Private equity executives should also take note: she has hinted that she wants to look at “carried interest,” which allows some financiers to pay taxes on their income at the capital gains rate like s’ they had invested the money themselves.
Ms Yellen seemed less convinced by a financial transaction tax, which some say could raise $ 80 billion a year by imposing a small charge on each transaction, which would hit Wall Street mostly. “It might deter speculation, but it could also have negative effects,” she said.
Ms. Yellen dubbed her “Buyer’s Attention” message to Bitcoin investors. “I don’t think Bitcoin – I’ve said this before – is widely used as a transaction mechanism. As far as it is used, I fear that it is often for illicit financing, ”she said. “It’s an extremely inefficient way of doing business. And the amount of energy consumed to process these transactions is staggering. But it’s a highly speculative asset, and I think people should be wary. It can be extremely volatile and I am concerned about the potential losses that investors might incur. “
Ms Yellen is more interested in the prospect of the Federal Reserve being able to develop a so-called digital dollar, the first time she appears to have made public comments on that prospect. Crypto supporters may interpret this as an endorsement of the idea – Ms Yellen’s predecessor Steven Mnuchin seemed less interested in this one – which shares some of the technologies behind Bitcoin and other crypto- currencies. “It makes sense for central banks to look into the matter,” she said. “We have a financial inclusion problem. Too many Americans really don’t have access to easy payment systems and bank accounts, and I think that’s something a digital dollar – a central bank digital currency – could help. I think it could lead to faster, safer and cheaper payments. “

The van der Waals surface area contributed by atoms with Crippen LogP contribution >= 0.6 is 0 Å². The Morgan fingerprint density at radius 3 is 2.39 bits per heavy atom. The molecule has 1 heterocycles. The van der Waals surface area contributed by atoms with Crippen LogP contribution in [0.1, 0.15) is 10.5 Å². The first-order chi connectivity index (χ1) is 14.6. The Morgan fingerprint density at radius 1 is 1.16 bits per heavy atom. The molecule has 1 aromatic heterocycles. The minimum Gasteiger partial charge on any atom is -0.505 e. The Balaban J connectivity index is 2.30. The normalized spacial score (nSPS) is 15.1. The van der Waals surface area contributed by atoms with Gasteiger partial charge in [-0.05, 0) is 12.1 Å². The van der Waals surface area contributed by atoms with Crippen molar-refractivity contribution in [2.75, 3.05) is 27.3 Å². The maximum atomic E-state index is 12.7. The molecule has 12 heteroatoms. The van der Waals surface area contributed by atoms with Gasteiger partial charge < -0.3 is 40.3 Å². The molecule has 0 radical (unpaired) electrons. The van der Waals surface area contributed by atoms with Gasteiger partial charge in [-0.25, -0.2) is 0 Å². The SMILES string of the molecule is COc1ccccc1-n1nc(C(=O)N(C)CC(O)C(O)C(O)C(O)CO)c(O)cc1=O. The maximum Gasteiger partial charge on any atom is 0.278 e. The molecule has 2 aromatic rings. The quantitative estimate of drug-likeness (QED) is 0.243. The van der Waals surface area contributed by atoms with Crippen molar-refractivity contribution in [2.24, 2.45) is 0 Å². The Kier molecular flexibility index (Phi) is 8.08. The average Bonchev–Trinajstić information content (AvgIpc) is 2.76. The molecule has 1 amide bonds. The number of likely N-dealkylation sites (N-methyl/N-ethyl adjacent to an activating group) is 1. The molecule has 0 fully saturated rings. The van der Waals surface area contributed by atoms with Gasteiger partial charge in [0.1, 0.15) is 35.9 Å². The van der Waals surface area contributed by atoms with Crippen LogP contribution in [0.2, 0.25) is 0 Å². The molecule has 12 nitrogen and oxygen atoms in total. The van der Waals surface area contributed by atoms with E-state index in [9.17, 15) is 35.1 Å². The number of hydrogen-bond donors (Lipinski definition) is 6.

There are a number of “issues” to be addressed before central banks embark on digital currencies, she said. “What would be the impact on the banking system? Would that cause a huge flow of deposits out of banks to the Fed? Would the Fed deal with retail customers or try to do so at a wholesale level? Are there financial stability issues? How would we deal with the problems of money laundering and illicit financing? There is a lot to consider here, but it’s definitely worth considering.
On the climate
Ms Yellen said tackling climate change is part of a broader Treasury mandate, as is the case with other departments of President Biden. One of the most fascinating comments she made was about the role of financial institutions and the risk they face in investing or lending to companies exposed to climate change. “There is now a new movement towards stress testing of financial institutions,” she said, acknowledging that financial firms face risks from climate change, in terms of “physical risks and also risks due to price changes, blocked assets, etc.
It’s “encouraging” that the Fed is looking into this, she said, “and I think it’s something we can maybe discuss and facilitate at Treasury. She added: “It is not envisioned that these tests would have the same status in terms of limiting payments and capital requirements, but I think they would be revealing to both regulators and the companies themselves.